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Regular readers of this blog will know from the last episode that we introduced a homework remission week every half-term in the Senior School, and it won’t come as a surprise that one of the ways younger pupils came up with to improve further their quality of life was to have even less homework. Their older peers point out that the current Lower School pupils, so those in Years 7 and 8, do about half an hour less each evening than their predecessors, but this insight fell on deaf ears. Well, we’re not likely to shift much but it’s nonetheless pleasing to see pupils of any age sharpening their negotiating skills on matters of import! However, I have been keen to see whether homework remission, designed to allow pupils a breathing space to do other things (read a book, for instance, or get to a play) or, for older ones, to catch up and consolidate, has also helped pupils to do some ‘expectation management’.

What do I mean? Well, it’s not surprising, if schools set entrance tests and offers places to those who do well in them, that those who take up those places make assumptions: they will assume that what got them the place is what will get them success in their chosen school; ‘coming top’ would seem to count, and so they embark on their school career with test results and class or year positions in mind. If coming top is elusive (and sometimes even if it isn’t) they will work harder and harder to meet those expectations. If their own efforts don’t produce the goods, their parents get worried (who wouldn’t?) and look to supplement the school diet with tutor supplements, and, well, what happens to childhood?

So, the message has to be, once a child has reached our Junior School or our Senior School, leave the experience of 7+ and 11+ behind you. You won’t be facing another entrance test to transfer to the senior school, and the sixth form threshold is years away, and a safety threshold rather than an opportunity to re-compete. We don’t need to be measuring and reporting your week by week, month by month, term by term attainment. Of course, we want you to make progress, and we’ll keep a close eye on how well you’re grasping new content and retaining it, on how you go about working in class and at home, so that we can give you the advice, encouragement and prompting any child needs, and so that teaching  is re-calibrated to take account of what you do get and don’t get. What we want is your enthusiasm, your willingness to do things because you’re fired up and curious because in that way you’ll tap into discretionary effort and work harder than you probably need to (and we’ll keep an eye on that, too). We will be careful to keep at bay language which suggests that you’re good at one thing relative to another: our expectation is, based as it is on experience and knowledge, that you can and should be good at anything and, by extension, given time and encouragement, everything!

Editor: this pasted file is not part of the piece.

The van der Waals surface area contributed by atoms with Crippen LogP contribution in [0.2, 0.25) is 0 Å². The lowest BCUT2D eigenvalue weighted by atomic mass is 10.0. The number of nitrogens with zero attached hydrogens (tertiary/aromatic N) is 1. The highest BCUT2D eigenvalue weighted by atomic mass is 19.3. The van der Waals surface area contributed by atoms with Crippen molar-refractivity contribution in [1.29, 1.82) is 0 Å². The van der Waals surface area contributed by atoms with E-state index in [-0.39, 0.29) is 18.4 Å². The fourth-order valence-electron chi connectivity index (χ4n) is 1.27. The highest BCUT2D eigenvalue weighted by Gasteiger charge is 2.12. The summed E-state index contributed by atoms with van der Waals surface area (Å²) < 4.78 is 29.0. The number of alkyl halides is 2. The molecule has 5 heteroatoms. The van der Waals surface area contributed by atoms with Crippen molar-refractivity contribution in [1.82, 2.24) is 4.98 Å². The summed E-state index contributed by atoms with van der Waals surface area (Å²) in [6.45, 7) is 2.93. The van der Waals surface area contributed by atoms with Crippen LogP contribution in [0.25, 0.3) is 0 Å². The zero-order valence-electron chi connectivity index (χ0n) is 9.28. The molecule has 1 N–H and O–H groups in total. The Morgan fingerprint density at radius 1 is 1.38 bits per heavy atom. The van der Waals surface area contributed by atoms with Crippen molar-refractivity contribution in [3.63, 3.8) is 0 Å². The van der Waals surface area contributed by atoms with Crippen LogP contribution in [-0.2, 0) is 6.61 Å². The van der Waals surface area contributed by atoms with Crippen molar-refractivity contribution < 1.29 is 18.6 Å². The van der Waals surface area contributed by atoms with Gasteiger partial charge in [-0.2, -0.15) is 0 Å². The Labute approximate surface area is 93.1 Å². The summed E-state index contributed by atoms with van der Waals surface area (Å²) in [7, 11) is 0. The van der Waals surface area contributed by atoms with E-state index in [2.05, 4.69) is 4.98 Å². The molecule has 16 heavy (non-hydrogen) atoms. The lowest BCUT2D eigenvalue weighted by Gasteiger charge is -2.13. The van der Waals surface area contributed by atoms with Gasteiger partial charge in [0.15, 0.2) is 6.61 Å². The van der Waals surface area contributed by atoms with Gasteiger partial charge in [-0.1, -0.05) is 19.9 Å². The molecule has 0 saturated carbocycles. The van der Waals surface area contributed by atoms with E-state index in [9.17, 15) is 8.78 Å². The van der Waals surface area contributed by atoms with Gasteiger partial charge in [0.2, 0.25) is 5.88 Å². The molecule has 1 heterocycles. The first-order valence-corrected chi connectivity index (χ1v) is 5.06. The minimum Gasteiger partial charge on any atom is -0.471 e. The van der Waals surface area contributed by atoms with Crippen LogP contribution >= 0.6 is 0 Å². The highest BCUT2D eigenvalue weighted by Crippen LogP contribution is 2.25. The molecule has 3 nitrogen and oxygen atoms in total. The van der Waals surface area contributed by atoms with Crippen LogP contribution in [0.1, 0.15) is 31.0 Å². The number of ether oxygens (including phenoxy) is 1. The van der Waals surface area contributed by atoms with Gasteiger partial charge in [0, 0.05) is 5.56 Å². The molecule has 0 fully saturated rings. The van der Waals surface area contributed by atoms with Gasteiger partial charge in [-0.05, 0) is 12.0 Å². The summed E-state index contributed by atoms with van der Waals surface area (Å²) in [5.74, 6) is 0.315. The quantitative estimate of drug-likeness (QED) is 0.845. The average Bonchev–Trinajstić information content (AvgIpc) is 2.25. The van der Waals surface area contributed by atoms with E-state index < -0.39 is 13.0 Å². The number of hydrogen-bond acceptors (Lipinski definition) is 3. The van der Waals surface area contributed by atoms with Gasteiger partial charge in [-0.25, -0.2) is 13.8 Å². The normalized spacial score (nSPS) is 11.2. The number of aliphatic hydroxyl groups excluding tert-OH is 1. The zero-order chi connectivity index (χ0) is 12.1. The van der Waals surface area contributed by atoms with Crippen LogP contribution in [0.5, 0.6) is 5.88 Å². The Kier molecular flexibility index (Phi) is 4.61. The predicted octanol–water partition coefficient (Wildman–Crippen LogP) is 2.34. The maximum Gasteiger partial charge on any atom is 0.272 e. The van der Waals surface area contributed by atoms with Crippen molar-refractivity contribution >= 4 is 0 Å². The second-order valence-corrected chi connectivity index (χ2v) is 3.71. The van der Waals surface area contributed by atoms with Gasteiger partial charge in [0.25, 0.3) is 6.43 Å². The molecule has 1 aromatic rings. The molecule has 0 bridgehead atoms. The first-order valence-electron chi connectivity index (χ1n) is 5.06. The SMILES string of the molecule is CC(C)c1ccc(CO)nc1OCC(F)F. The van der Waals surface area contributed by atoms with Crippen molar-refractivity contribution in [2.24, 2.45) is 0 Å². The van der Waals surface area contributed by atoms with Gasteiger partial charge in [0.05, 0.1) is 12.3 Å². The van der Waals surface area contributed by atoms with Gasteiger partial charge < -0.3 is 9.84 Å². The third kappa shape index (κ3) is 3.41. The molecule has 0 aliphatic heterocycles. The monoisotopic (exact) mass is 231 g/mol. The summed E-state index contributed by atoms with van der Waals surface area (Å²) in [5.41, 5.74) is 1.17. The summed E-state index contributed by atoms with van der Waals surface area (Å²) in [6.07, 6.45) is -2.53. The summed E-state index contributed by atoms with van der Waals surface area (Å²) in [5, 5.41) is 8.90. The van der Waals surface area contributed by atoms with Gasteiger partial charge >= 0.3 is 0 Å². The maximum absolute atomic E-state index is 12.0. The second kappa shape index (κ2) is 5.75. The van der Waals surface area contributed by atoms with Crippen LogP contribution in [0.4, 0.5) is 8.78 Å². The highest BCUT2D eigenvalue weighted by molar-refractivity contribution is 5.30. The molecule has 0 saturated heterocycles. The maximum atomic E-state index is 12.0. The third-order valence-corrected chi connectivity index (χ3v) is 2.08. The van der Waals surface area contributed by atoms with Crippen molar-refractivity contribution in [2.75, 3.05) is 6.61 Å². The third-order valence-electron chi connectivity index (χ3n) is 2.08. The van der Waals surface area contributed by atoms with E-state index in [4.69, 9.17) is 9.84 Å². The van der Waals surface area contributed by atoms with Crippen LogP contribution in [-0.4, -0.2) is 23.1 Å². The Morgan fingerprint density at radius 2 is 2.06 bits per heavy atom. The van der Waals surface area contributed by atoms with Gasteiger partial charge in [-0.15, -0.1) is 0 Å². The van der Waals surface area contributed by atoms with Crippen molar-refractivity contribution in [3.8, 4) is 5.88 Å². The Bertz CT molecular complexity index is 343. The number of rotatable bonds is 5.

My wonderful Junior School colleagues express this a lot more simply and attractively: no glass ceilings, they shout! At which point, a sharp, creative junior mind points out that the lovely Junior School building does have some glass in its ceilings, and off they scoot to explore the unpredictable, creative highways of the pre-teen thinker. So, no glass ceilings, no stereotypes about what girls or what boys are thought (wrongly!) to be good at, no hierarchy of subject values, no preferred destinations to shape and limit a child’s potential: this is the Highgate recipe for keeping childlike curiosity alive and a-thrive. If that message is lost in the midst of entrance test data – and why wouldn’t it be? – just hang on in there and believe it: a parallel perhaps with the General Election? We needs must have elections and campaigns, but we shouldn’t conduct good government as though it were an election, so it is with entrance tests: they’re not meant to determine how we spend our childhood!

A Merry Christmas to you all, and fingers crossed for a wonderful 2020!